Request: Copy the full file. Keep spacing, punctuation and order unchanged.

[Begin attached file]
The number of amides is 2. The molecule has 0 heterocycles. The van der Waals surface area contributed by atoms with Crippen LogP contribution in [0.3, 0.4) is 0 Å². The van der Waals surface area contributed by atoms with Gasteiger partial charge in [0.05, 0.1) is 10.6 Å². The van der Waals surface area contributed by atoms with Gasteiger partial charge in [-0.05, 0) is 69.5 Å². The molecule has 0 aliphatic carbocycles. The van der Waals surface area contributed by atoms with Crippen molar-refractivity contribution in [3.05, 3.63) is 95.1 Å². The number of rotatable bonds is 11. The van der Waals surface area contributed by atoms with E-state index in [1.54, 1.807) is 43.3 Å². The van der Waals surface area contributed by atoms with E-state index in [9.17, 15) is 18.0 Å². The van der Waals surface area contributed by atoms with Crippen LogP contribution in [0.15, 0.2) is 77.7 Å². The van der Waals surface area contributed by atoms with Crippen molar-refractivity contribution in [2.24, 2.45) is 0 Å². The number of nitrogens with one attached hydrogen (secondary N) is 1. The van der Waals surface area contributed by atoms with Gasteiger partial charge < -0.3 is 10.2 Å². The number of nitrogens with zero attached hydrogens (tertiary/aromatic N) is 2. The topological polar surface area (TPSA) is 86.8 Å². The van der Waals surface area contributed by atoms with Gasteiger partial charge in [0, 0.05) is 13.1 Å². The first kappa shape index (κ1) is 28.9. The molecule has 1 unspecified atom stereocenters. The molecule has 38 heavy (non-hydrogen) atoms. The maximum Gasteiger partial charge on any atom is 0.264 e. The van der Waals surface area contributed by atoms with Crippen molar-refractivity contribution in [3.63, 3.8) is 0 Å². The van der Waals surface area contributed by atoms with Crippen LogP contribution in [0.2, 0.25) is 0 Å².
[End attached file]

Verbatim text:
The number of amides is 2. The molecule has 0 heterocycles. The van der Waals surface area contributed by atoms with Crippen LogP contribution in [0.3, 0.4) is 0 Å². The van der Waals surface area contributed by atoms with Gasteiger partial charge in [0.05, 0.1) is 10.6 Å². The van der Waals surface area contributed by atoms with Gasteiger partial charge in [-0.05, 0) is 69.5 Å². The molecule has 0 aliphatic carbocycles. The van der Waals surface area contributed by atoms with Crippen molar-refractivity contribution in [3.05, 3.63) is 95.1 Å². The number of rotatable bonds is 11. The van der Waals surface area contributed by atoms with E-state index in [1.54, 1.807) is 43.3 Å². The van der Waals surface area contributed by atoms with E-state index in [9.17, 15) is 18.0 Å². The van der Waals surface area contributed by atoms with Crippen LogP contribution in [0.15, 0.2) is 77.7 Å². The van der Waals surface area contributed by atoms with Crippen molar-refractivity contribution in [2.24, 2.45) is 0 Å². The number of nitrogens with one attached hydrogen (secondary N) is 1. The van der Waals surface area contributed by atoms with Gasteiger partial charge < -0.3 is 10.2 Å². The number of nitrogens with zero attached hydrogens (tertiary/aromatic N) is 2. The topological polar surface area (TPSA) is 86.8 Å². The van der Waals surface area contributed by atoms with Gasteiger partial charge in [0, 0.05) is 13.1 Å². The first kappa shape index (κ1) is 28.9. The molecule has 1 unspecified atom stereocenters. The molecule has 38 heavy (non-hydrogen) atoms. The maximum Gasteiger partial charge on any atom is 0.264 e. The van der Waals surface area contributed by atoms with Crippen molar-refractivity contribution in [3.63, 3.8) is 0 Å². The van der Waals surface area contributed by atoms with Crippen LogP contribution in [0.2, 0.25) is 0 Å².